Consent – a word every rez student is familiar with, thanks to the “Safe Space“ workshops our floor-fellows prodded and persuaded us into attending during that first orientation week at McGill.
We grudgingly stopped whatever we were doing for a mandatory two-hour long chat with strangers about topics that, while we acknowledged were important, weren’t on our list of “fun things to talk about this evening.” But, ever so obedient and respectful, fresh-faced, eager first years delved into the world of transgender issues, respect, and sexual consent. And consent, it turns out, is never implied. It must be stated verbatim (i.e. “yes”) for the sexual act to be considered consensual under Canadian law.
Such defined conditions are why the ongoing debate over pre-consenting to sex is drawing so much controversy in Canadian courts. According to a recent CBC news story, the case of an Ottawa woman consenting to sex prior to being voluntarily choked unconscious has escalated to the Supreme Court of Canada. While this may on the surface appear to be an isolated, abnormal incident, the true implication is the notion that you can say “yes” to sex in the future, and that sexual acts committed at a future date can be guaranteed consensual.
Of course, any eventual decision made in favour of sexual pre-consent would have to be accompanied by strict conditions, lest this be a window of opportunity for sexual assault. But consider the situation of elderly couples, where one spouse may be mentally incapacitated through any one of a myriad of age-related cognitive diseases. Could a long-time husband continue to have sex with his wife with Alzheimer’s, who may not even recognize him?
According to Isabel Grant, a law professor at the University of British Columbia, consent is “do you want to have sex this time with this person? And we can’t imply that from the fact that you’ve had sex with him before.”
Geriatric centres across the nation contend daily with the fine balance between emotionally healthy intimacy and sexual acts that might cause distress in a resident. Individuals with dementia, according to Mary Schulz, director of education for the Alzheimer Society of Canada, have a “need for intimacy, including sexual intimacy, [that] doesn’t change with age or the onset of dementia.” The challenge, thus, is in differentiating between desired and forced intimacy, which likely would need to be determined on a case-by-case basis by staff sensitive to minute, indicative changes of behaviour in residents.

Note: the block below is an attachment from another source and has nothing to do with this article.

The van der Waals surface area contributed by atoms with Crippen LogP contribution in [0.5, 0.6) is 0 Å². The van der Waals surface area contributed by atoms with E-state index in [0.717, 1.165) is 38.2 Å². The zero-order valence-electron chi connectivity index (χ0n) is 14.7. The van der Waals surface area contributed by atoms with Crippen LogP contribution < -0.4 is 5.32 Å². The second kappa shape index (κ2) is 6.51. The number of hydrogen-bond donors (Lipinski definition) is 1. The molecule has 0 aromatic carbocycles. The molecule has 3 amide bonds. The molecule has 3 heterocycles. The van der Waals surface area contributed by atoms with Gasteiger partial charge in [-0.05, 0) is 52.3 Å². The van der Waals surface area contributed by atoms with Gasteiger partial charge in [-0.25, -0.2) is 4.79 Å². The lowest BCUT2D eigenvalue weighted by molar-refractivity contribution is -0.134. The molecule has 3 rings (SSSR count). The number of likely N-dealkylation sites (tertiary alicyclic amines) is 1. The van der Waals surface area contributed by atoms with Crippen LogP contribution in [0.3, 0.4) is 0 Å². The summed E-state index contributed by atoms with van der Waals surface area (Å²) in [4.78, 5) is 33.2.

If we can sexually pre-consent, can we also refuse in advance? Under the influence of certain mind-altering substances, many young adults become sexually promiscuous, and wake up regretfully the next day to the consequences of their drunken escapades. Should one be allowed to say no ahead of time, essentially deferring responsibility and imparting it on the other person, who’s then forced to ensure abstinence? The concept may seem preposterous, as we are interminably responsible for the decisions we make at every moment in time. But is there merit in the argument that if it possible for us to be unable to say no, once we’ve pre-consented, we should be unable to say yes as well?
In the upcoming months, the Supreme Court will be making its decision regarding the case of the Ottawa woman who pre-consented to sex, simultaneously setting a precedent for all other pre-consent cases that follow suit. Despite what the official laws assert individuals will always hold personal beliefs regarding such sensitive matters. For a certain Ontario man in his seventies, who asked his name not to be used, sex with his wife with late stage Alzheimer’s was never an option.
“I thought if I was to do that, it would be like raping somebody. And I could not rape my wife.”